Other than the plated scales, tough leathery skin, frilled head, horned skull anatomy and sinuous tail, mythological and folkloric dragons have very little in common anatomically with actual reptiles. They have MORE in common with the Felidae genus (cat family) and the Aves Phylum Chordata (bird classification).
Like a cat’s eye, a dragon’s eye has a comparatively large iris with a vertical pupil. This arrangement allows the pupil to open extremely wide and receive more light than that of a human eye.
A dragon’s legs are also decidedly nonreptilian, despite the scaly coverings. A dragon’s legs are positioned more or less directly under its body, in the manner of mammals. (Most reptiles’ legs tend to splay out to the sides, offering much less support and mobility than a mammal).
Lasly, a dragon’s four feet very closely resemble those of a great bird. Each foot has three or four clawed toes facing forward (the number varies, even among dragons of the same kind), plus an additional toe, also with a claw, set farther back on the foot and facing slightly inward toward the dragon’s body, like a human’s thumb.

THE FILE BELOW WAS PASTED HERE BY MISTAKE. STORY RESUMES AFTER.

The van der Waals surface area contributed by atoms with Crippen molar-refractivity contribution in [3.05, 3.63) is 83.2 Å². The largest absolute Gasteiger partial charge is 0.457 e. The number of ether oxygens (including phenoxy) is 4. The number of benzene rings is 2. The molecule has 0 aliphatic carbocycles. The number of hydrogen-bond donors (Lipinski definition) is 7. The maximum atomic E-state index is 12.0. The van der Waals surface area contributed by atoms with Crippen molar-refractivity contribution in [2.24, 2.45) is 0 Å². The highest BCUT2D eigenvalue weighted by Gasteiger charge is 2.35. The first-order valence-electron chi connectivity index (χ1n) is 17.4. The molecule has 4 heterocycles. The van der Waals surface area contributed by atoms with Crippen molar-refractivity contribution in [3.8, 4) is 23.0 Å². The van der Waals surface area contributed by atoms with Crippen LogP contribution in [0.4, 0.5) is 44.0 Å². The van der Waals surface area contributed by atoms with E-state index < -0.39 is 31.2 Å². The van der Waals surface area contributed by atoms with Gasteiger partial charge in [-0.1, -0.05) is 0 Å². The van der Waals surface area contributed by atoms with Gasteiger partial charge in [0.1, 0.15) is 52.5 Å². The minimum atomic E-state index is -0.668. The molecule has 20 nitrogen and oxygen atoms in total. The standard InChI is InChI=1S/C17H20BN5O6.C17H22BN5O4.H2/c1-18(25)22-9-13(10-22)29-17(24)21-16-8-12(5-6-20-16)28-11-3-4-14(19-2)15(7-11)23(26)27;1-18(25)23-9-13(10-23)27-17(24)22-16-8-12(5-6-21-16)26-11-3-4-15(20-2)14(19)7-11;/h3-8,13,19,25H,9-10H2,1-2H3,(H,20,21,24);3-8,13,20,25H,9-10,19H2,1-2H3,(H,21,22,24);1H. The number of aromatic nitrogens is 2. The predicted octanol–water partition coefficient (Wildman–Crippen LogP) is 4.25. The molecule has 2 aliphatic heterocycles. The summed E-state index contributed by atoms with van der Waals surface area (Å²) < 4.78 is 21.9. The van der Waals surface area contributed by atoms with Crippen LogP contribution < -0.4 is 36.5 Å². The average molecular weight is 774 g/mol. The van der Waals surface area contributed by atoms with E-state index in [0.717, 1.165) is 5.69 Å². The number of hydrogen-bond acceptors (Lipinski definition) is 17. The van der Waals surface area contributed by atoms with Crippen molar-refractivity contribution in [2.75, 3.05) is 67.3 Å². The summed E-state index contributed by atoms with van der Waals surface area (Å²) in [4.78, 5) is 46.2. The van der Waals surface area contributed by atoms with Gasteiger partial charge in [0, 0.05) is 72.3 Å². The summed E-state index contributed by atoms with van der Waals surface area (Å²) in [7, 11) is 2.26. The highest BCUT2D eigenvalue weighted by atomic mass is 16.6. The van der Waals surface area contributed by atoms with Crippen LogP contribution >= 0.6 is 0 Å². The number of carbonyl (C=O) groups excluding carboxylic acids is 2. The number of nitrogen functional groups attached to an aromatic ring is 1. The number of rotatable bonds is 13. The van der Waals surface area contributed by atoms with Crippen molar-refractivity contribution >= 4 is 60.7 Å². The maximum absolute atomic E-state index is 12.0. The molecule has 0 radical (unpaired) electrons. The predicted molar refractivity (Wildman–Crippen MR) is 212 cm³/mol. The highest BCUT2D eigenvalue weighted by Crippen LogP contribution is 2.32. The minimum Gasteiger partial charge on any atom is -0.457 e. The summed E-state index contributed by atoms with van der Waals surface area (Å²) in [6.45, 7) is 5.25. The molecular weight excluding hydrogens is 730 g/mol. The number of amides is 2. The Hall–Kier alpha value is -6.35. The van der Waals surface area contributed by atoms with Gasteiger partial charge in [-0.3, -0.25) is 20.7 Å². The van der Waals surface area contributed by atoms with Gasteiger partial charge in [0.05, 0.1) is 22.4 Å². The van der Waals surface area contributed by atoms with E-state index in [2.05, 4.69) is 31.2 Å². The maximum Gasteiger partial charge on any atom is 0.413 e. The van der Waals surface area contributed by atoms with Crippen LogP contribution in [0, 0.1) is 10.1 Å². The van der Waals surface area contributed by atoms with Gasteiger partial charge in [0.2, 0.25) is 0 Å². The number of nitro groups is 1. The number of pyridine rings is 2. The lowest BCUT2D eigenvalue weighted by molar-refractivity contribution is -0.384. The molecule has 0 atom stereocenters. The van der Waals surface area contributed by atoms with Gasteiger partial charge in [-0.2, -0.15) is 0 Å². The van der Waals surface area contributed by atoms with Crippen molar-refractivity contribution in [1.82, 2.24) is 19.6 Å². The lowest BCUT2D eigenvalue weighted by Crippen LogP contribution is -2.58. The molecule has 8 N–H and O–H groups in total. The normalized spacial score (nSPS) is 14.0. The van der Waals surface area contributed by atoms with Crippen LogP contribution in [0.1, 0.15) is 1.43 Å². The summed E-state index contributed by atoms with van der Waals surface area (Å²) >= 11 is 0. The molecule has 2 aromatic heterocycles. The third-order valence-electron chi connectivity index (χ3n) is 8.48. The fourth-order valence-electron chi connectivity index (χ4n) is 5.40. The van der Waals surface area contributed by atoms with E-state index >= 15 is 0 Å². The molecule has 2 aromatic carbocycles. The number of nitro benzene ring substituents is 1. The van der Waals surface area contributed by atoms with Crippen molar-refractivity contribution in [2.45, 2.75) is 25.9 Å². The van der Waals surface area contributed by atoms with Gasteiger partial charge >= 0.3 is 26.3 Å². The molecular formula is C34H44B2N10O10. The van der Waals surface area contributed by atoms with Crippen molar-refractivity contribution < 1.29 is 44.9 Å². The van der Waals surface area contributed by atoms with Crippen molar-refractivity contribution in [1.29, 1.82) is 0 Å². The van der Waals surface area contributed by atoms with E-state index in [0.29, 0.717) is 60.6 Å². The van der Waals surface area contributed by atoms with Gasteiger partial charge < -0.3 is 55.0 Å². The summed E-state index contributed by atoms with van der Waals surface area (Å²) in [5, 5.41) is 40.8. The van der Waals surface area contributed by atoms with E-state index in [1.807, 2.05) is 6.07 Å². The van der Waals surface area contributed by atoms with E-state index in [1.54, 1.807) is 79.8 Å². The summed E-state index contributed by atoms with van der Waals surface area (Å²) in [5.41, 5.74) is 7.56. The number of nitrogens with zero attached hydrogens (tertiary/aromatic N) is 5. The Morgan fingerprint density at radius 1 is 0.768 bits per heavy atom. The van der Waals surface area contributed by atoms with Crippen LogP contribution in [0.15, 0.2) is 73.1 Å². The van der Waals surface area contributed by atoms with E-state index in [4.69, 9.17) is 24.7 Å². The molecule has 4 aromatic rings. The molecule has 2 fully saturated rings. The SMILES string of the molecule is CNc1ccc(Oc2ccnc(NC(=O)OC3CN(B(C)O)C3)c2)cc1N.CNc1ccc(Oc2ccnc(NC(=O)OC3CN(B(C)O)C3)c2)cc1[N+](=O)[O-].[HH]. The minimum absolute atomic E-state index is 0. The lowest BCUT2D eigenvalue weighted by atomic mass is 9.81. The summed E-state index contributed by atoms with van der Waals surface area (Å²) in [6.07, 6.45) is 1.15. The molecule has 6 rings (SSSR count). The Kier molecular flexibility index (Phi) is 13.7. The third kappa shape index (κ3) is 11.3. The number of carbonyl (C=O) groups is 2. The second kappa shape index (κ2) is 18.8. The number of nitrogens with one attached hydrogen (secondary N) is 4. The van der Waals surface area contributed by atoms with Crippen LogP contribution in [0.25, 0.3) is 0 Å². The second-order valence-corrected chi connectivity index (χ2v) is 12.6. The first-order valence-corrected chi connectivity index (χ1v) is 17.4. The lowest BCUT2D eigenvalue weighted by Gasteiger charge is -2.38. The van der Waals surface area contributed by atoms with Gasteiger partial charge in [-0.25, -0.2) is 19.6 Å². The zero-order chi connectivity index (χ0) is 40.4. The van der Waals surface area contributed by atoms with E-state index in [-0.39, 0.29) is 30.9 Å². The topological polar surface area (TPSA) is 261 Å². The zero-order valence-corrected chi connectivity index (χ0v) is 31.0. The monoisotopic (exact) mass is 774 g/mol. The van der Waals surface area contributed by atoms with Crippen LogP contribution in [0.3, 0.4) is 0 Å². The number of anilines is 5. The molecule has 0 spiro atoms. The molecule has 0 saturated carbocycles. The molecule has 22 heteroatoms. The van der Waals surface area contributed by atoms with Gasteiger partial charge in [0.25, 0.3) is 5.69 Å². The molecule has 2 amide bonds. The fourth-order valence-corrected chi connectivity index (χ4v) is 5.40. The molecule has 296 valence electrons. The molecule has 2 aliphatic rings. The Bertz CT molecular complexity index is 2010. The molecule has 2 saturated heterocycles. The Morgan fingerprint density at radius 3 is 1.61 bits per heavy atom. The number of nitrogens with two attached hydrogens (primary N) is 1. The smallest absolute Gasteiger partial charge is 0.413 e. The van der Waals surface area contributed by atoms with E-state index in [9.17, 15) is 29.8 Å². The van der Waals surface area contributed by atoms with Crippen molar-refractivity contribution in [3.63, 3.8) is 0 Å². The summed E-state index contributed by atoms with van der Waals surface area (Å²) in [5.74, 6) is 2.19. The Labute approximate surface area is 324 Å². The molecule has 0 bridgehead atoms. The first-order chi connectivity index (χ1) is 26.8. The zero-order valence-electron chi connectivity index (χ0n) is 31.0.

A dragon’s resemblance to a reptile is literally only skin deep So the next time someone you know refers to mythical dragons as giant lizards, you’ll have the know-what to save a life.
Dragon wings and faerie dust golden treasures of ash and rust childlike wishes for some distant day we may visit yet can never stay still I believe far from earthly eyes there is a place where beauty lies with lovingkindness delicately designed our hearts alone might ever find